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The Greatest Movies of All Time: Fish Tank

A life on display where feelings are submerged and the architectural confines are almost impossible to escape are just some of the similarities shared with Andrea Arnold’s enigmatically titled film Fish Tank, and its literal doppelgänger.


Turning the conventions of the kitchen sink drama upside down, Arnold’s gutsy grit-flick presents a high-rise Essex estuary as an almost apocalyptic wilderness that’s being navigated by troubled teenage lone ranger Mia (Katie Jarvis). It tells the story of Mia’s turbulent transition from adolescence to adulthood and her eventual escape from dysfunctional family life.

Arnold offers a sensitive portrait of the lesser known struggles of the female ‘underclass’, with Mia’s fractured, mutually abusive relationship with abrasive single mother Joanne (Kierston Wareing) at the heart of the film. Competitive tensions between the two reach fever pitch when Joanne meets charismatic cad, Connor (Michael Fassbender on the cusp of mega-stardom). Taking an ambiguous interest in the affection starved teen, Connor embarks on a complex, uneasy relationship with Mia which ambiguously interchanges the paternal and the sexual.



The inability to express one’s self lies at the film’s thematic core. The emotionally introverted but outwardly hostile Mia finds escape through dance, using it as an outlet to express herself where words cannot. The unstable and tragic figure of the un-maternal Joanne is an unresponsive mute, essentially ignoring the downwardly spiralling relationship she shares with her daughters in favour of the attention afforded to her by a string of sexual male acquaintances. Arnold rarely offers up a happy ending, and Mia’s chance at the big time is thwarted when her much anticipated dance audition turns out to be for a strip club, creating the catalyst for Mia’s decision to leave and never return.

The un-romanticised but stirring penultimate sequence which wes Mia say an unconventional farewell to her mother and sister is Mpe of cinema s most subtly understated goodbyes. Mia reveals to her that she is leaving, to which the emotionally stunted Joanne off then. What follows is a wordless exchange between the two, more affecting than the most in-your-face Speilbergian farewell.

The frame is flooded with light, subverting the codes associated with the avowedly bleak, social realist aesthetic. Compositionally, it resembles a boxing ring, depicting the battleground between mother and daughter, positioned face to face and going emotionally head-to-head for the first time, encouraged by sister, Tyler, whose child-like dress codes are echoed in Joanne’s oversized cardigan and pyjama bottoms. Mia wears her symbolic hooded top but this time the hood is down, she is exposed and vulnerable, without protection — finally opening up.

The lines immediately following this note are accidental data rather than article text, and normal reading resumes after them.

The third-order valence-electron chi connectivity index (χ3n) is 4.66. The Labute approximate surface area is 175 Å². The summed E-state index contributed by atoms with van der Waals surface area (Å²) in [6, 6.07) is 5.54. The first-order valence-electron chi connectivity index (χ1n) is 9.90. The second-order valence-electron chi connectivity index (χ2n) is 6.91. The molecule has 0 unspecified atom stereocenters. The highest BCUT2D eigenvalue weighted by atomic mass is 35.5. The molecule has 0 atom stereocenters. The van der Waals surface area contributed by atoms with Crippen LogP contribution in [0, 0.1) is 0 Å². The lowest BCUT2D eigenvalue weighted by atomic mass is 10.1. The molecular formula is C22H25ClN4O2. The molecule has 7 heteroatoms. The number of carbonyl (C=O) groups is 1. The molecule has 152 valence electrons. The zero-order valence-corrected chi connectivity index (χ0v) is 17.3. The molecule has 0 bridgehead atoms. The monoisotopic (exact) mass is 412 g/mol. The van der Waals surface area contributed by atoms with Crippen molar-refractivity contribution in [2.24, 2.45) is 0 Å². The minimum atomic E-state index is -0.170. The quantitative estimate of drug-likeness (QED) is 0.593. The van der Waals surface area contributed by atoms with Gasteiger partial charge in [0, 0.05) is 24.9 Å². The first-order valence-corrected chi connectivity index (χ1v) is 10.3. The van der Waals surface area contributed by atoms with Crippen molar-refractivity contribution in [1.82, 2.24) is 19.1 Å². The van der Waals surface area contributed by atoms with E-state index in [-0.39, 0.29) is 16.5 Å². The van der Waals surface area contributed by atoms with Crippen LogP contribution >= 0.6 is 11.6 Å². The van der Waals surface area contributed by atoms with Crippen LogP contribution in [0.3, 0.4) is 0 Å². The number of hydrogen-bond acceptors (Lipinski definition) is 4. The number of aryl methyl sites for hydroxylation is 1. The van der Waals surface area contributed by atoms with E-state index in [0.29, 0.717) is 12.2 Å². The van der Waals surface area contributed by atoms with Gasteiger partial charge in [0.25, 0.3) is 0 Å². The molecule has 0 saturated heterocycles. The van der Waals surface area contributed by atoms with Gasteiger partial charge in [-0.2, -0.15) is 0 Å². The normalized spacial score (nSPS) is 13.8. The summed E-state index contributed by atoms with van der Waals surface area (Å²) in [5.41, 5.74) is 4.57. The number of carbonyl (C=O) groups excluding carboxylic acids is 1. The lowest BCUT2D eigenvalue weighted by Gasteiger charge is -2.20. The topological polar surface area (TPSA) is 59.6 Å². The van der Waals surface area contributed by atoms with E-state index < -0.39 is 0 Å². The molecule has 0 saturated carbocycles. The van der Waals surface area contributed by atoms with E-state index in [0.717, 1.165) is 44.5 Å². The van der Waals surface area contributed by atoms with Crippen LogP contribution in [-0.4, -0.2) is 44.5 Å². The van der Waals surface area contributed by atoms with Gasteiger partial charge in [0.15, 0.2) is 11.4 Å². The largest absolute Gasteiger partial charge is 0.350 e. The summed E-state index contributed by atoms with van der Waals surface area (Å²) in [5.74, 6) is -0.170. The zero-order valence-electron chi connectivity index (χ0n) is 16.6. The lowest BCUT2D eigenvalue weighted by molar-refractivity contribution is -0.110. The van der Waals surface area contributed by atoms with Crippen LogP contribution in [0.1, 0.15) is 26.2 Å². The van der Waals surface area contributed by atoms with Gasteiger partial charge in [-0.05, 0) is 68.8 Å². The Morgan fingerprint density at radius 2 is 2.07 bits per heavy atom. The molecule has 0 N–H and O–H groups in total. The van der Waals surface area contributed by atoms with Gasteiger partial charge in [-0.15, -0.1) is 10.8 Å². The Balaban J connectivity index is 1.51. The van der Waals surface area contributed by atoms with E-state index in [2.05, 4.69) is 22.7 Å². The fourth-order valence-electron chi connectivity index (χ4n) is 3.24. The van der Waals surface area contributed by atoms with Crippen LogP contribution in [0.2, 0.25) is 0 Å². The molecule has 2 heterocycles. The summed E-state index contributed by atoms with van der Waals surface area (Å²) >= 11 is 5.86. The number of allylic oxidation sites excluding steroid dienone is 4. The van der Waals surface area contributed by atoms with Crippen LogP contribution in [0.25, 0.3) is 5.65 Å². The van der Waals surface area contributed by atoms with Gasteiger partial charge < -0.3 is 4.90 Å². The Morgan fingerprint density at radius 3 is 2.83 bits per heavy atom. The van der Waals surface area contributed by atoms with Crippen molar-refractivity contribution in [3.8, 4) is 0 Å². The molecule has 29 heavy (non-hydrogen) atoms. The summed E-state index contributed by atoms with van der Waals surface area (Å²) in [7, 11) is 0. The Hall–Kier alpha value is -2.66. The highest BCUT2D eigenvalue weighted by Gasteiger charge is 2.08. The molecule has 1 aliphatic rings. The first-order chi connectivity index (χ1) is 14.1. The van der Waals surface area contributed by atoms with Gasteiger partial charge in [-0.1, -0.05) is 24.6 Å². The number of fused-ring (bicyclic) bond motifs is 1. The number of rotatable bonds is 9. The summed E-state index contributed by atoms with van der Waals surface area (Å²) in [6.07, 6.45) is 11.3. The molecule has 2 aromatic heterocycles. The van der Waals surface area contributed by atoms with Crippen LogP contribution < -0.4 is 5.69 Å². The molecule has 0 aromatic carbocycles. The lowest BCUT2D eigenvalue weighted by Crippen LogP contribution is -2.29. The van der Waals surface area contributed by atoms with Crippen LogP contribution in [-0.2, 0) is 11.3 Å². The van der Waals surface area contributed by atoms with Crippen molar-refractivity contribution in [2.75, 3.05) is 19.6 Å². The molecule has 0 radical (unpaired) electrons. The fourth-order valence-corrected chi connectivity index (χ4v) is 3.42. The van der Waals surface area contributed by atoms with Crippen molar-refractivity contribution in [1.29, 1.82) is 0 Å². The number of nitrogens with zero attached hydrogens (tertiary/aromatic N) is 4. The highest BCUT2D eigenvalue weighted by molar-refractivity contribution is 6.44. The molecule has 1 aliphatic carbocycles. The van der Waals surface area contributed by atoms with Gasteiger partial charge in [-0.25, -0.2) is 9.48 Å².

The body language is initially apprehensive, having never allowed each other such close proximity until now. The pair begin to dance, never breaking eye contact, and Joanne starts to mirror Mia’s moves.

The usually impassive pair move in unison, developing an understated and contactless declaration of affection where Mia feels seen by her mother for the first time. In watching and mirroring Mia, Joanne is able to silently reciprocate her feelings and pent up hostility gives way to an eventual voiceless mutual understanding and forgiveness of each other.

Arnold moves away from her signature close up, opening up the frame to a voyeuristic long shot enhancing the domestic intimacy of the setting and revealing the frames paradoxical backdrop of paradise on earth. The positioning of the characters places Mia centre stage, symbolically reflecting her transitory position, with Tyler and Joanne acting as metaphors for childhood and adulthood, her past and her future, with Joanne coaxing a reluctant Mia into the latter and Tyler trying to drag her back.

Facing the light, Mia is seemingly ‘out of the woods’, enticed by the bait of her future. The sun is setting, symbolising the end of the relationship and life as they know it, as they prepare to enter a different, anticipative chapter. The artifice of the proverbial “fish tank” is replicated in the frame’s backdrop, an illusion of hope in somewhat troubled waters. Katie, all in black, is the metaphorical ‘fish out of water’, finally coming up for air, her mother acting as the only barrier which stands in her way. Until now.